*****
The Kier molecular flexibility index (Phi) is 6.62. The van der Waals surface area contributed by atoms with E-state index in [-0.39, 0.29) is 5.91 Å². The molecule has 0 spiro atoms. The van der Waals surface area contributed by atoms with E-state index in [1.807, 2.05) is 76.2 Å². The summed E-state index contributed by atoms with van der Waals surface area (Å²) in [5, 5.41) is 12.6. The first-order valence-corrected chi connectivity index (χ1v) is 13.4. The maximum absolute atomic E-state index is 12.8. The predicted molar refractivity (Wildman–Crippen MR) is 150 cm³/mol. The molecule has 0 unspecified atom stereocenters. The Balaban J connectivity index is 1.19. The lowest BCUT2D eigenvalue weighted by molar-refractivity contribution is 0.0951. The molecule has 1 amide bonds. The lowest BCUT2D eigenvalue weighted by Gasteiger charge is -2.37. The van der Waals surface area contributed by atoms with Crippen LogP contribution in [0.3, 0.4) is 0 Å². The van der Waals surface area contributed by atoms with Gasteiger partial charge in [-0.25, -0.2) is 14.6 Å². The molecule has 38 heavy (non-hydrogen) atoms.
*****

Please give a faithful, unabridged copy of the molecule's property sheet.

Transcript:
The Kier molecular flexibility index (Phi) is 6.62. The van der Waals surface area contributed by atoms with E-state index in [-0.39, 0.29) is 5.91 Å². The molecule has 0 spiro atoms. The van der Waals surface area contributed by atoms with E-state index in [1.807, 2.05) is 76.2 Å². The summed E-state index contributed by atoms with van der Waals surface area (Å²) in [5, 5.41) is 12.6. The first-order valence-corrected chi connectivity index (χ1v) is 13.4. The maximum absolute atomic E-state index is 12.8. The predicted molar refractivity (Wildman–Crippen MR) is 150 cm³/mol. The molecule has 0 unspecified atom stereocenters. The Balaban J connectivity index is 1.19. The lowest BCUT2D eigenvalue weighted by molar-refractivity contribution is 0.0951. The molecule has 1 amide bonds. The lowest BCUT2D eigenvalue weighted by Gasteiger charge is -2.37. The van der Waals surface area contributed by atoms with Crippen LogP contribution in [0.3, 0.4) is 0 Å². The van der Waals surface area contributed by atoms with Gasteiger partial charge in [-0.25, -0.2) is 14.6 Å². The molecule has 38 heavy (non-hydrogen) atoms.